CALCULATING UNIT COST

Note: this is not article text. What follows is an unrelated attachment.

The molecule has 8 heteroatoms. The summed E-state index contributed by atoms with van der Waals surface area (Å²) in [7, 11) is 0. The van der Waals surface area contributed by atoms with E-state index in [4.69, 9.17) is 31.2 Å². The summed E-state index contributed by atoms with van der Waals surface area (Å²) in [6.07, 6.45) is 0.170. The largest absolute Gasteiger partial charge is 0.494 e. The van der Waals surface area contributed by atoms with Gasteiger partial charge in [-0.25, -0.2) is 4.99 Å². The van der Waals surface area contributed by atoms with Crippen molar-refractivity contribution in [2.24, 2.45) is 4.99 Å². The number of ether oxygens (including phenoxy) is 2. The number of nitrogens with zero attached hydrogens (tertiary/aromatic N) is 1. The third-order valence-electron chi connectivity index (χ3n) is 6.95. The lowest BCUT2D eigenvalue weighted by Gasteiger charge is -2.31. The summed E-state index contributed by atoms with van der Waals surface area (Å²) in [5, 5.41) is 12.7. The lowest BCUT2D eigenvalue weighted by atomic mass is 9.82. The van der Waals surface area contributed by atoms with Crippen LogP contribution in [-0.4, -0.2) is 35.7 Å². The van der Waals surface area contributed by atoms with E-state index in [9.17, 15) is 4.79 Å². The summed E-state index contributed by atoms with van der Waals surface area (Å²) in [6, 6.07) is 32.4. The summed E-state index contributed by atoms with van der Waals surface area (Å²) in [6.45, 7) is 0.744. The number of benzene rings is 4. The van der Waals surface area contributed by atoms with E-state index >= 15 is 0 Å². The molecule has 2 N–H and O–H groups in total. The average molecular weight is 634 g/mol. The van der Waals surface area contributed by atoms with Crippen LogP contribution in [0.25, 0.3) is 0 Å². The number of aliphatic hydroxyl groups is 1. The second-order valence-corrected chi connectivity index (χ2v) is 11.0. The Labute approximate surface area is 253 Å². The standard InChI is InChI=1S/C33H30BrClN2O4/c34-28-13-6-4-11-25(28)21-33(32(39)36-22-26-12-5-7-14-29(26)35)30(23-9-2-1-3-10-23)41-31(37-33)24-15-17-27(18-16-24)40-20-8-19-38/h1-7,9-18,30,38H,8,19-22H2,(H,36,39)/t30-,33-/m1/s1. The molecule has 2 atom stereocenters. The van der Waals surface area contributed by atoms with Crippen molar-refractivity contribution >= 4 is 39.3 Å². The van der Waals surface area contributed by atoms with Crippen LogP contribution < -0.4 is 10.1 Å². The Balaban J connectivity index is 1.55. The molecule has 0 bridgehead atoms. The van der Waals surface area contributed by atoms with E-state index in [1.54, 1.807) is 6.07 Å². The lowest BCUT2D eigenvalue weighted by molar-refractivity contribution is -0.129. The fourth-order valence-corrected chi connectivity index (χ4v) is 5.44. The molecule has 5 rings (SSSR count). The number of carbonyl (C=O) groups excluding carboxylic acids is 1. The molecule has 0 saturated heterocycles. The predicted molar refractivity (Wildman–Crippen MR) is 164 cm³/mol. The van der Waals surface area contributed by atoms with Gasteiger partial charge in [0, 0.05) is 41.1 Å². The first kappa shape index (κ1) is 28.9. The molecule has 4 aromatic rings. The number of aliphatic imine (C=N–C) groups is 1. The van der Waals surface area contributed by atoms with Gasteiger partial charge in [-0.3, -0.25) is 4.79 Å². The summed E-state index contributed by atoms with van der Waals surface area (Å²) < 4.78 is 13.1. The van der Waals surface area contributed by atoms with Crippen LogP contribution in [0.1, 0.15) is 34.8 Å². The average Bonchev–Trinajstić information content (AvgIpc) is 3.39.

At the turn of the twentieth century, the most important dimension of management control was cost control. Innovations in management accounting such as activity-based costing, capacity cost management, balanced scorecard, and target costing have emerged and, to a limited extent, they have affected the design of management accounting systems in many enterprises (Gosselin 1997; Guilding, Cravens & Tayles 2000). In all cost accounting activities that help shape management accounting decisions made by the company, identification of the components of the cost being calculated should be listed to account for all that matters to the computation. In production, such cost items as manpower, raw materials, electricity, transport, rent, water, machinery, equipment, tools, etc. should be included in the computation, in order to come up with the cost as close as the amount of resources that the firm has spent. In the management area, manpower and the entrepreneur’s salary form part of costing, as well as other costs expended for making the business run. Most companies view cost per unit as ‘labour per unit’. This can be very deceptive when each unit consumes its share of overhead, maintenance, machine wear, raw material, etc. In selling and finance, cost items as publicity, promotion, commissions, interests, etc. should form part of the costing activity. In all these business aspects, there are two kinds of mistakes that could be made in accounting costs: cost measures that should be ignored have been included; or, ignoring costs that should be included. As a rule, costs that will not vary as a result of a decision should be ignored; and all costs that will vary as a result of a decision should be included.